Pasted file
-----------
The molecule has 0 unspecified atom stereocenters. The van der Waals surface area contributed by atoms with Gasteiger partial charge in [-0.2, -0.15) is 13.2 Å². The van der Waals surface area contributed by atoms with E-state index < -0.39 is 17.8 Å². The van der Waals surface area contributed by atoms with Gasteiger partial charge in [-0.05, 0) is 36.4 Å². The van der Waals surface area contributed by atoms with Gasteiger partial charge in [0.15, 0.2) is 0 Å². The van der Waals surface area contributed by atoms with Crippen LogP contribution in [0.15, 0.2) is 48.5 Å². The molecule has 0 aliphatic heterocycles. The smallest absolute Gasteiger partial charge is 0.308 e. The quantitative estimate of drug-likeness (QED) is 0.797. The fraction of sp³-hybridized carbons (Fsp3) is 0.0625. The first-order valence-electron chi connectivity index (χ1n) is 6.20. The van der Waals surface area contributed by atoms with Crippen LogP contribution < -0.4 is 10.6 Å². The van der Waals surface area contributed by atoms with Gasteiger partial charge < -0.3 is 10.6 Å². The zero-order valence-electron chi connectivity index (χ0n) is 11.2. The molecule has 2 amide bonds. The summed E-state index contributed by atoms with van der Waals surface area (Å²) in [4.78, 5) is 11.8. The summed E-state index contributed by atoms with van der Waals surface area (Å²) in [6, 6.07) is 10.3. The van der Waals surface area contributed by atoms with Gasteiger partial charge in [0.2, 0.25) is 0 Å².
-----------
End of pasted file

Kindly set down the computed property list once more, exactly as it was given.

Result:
The molecule has 0 unspecified atom stereocenters. The van der Waals surface area contributed by atoms with Gasteiger partial charge in [-0.2, -0.15) is 13.2 Å². The van der Waals surface area contributed by atoms with E-state index < -0.39 is 17.8 Å². The van der Waals surface area contributed by atoms with Gasteiger partial charge in [-0.05, 0) is 36.4 Å². The van der Waals surface area contributed by atoms with Gasteiger partial charge in [0.15, 0.2) is 0 Å². The van der Waals surface area contributed by atoms with Crippen LogP contribution in [0.15, 0.2) is 48.5 Å². The molecule has 0 aliphatic heterocycles. The smallest absolute Gasteiger partial charge is 0.308 e. The quantitative estimate of drug-likeness (QED) is 0.797. The fraction of sp³-hybridized carbons (Fsp3) is 0.0625. The first-order valence-electron chi connectivity index (χ1n) is 6.20. The van der Waals surface area contributed by atoms with Crippen LogP contribution < -0.4 is 10.6 Å². The van der Waals surface area contributed by atoms with Gasteiger partial charge < -0.3 is 10.6 Å². The zero-order valence-electron chi connectivity index (χ0n) is 11.2. The molecule has 2 amide bonds. The summed E-state index contributed by atoms with van der Waals surface area (Å²) in [4.78, 5) is 11.8. The summed E-state index contributed by atoms with van der Waals surface area (Å²) in [6, 6.07) is 10.3. The van der Waals surface area contributed by atoms with Gasteiger partial charge in [0.2, 0.25) is 0 Å².